A mood of impending doom is growing over what will happen to London as a financial centre after the UK leaves the EU. But is it justified? AML’s CEO, Ian Henderson takes another look.
Did you know that London was voted the world’s top financial centre in 2018, for the first time in five years? The annual survey by Duff & Phelps showed a big jump (from 36% to 53%) in preference among finance professionals, which might seem counterintuitive given the number of headlines about banks moving their operations to Frankfurt, Paris or Dublin ahead of Brexit.
The same survey, however, says that those same professionals aren’t as optimistic about London staying above New York or other leading cities in another five years – only 29% think it will remain at the top of the tree. Brexit, as you’d expect, is the main reason for this, although other centres such as New York and Hong Kong have their own political and social uncertainties to deal with. (The next EU city to appear in the list is Frankfurt at 20, followed by Luxembourg, with Paris at 24.)
Despite the pessimism, there are reasons to believe Brexit will have less impact on London as a financial centre than many fear – and that change, if it comes, will happen relatively slowly. For one thing, ‘soft’ measures such as reputation, infrastructure and quality of life aren’t going to change quickly, if at all. London will still have its theatres, its landmarks, its schools, its healthcare, its connectivity, its time zone and, of course, the English language. All of this makes it a more attractive place to do business than say, Frankfurt or Paris.
More important is the availability of human capital – people. People have lives and families outside of work, so they enjoy being in a city like London. There are plenty of trained, motivated finance professionals still keen to bring their skills from all over the world. People may well want to come to London even more if, as some predict, property becomes more affordable after Brexit. That said, an extreme left-wing government (still another distinct possibility) which sees the finance sector as largely populated by exploitative capitalists may reduce the city’s appeal.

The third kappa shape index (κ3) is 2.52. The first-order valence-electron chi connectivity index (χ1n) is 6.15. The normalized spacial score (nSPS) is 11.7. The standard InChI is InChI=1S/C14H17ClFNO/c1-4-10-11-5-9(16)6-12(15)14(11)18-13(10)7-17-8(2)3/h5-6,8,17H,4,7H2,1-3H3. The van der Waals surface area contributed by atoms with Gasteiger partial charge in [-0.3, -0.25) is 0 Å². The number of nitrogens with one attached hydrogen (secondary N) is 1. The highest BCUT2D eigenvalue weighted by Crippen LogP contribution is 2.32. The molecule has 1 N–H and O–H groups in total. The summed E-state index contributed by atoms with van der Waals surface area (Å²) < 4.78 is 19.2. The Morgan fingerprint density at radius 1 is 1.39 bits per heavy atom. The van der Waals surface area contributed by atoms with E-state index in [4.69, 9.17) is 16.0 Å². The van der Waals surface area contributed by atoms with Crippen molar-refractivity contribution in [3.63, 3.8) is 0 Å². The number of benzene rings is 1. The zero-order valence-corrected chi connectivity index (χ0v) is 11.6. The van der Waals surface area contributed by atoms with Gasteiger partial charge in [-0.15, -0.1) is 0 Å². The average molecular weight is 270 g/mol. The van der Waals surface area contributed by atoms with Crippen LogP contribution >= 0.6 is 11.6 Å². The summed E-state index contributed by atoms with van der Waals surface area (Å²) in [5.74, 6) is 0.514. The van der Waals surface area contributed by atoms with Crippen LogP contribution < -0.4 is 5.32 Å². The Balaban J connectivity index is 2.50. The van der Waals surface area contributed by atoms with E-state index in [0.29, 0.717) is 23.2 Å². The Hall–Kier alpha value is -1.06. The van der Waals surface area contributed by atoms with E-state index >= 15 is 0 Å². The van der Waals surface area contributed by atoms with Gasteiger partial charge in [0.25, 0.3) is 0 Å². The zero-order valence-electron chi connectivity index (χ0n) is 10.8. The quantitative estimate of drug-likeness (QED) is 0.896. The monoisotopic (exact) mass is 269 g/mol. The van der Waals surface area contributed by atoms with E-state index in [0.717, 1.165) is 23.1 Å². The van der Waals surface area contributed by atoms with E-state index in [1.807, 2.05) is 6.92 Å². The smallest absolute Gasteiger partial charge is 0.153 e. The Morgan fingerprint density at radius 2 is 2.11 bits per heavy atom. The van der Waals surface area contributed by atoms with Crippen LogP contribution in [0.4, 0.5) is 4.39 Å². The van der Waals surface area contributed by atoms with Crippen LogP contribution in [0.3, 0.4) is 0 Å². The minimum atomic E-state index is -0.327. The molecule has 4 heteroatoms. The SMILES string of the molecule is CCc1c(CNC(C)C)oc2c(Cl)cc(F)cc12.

As well as a concentration of expertise, London has the world’s best combination of legal system, regulatory framework, sensible taxes (for the moment at least), low levels of corruption and economic freedom. And, according to some of the smarter Leave exponents, the British legal system’s incompatibility with the European system could mean that moving outside the ECJ may continue to work in London’s favour. London could continue to develop as the clearing house between the world’s financial systems and therefore a centre of excellence for its related services.
To be clear, I’m not a Leave voter and this is not a propaganda piece. I am, however, an optimist and an entrepreneur. Our London-based independent agency is heavily involved in the finance sector, working with firms in the UK, Europe and around the world. At the time of writing, those include the biggest banks in Germany, Switzerland and Japan; leading firms in France, the Netherlands and the USA; and many UK and offshore FinTechs, advisers and innovators.
Obviously, we hope the main reason those firms come to us is for our understanding of how they work, our smart strategic advice and our snappy creative thinking. But we realise it’s also because we’re part of the London financial cluster; we can easily partner with other advisers, draw on a deep well of human capital and connect with our customers around the world. So we have a vested interest in the continuing strength of London – and a weakened pound has made our services even better value.
We hope for a strong, open and constructive relationship between Britain and Europe. And we hope the same can be true of other global markets and centres too, despite the rising tide of protectionism around the world. We believe that the UK government should invest in infrastructure and systems and in marketing London as a global business brand. Meanwhile, we will keep on doing what we do as well as we can do it. If that doesn’t work, there’s always Paris.
Written by AML’s CEO, Ian Henderson.
Published by Chartered Banker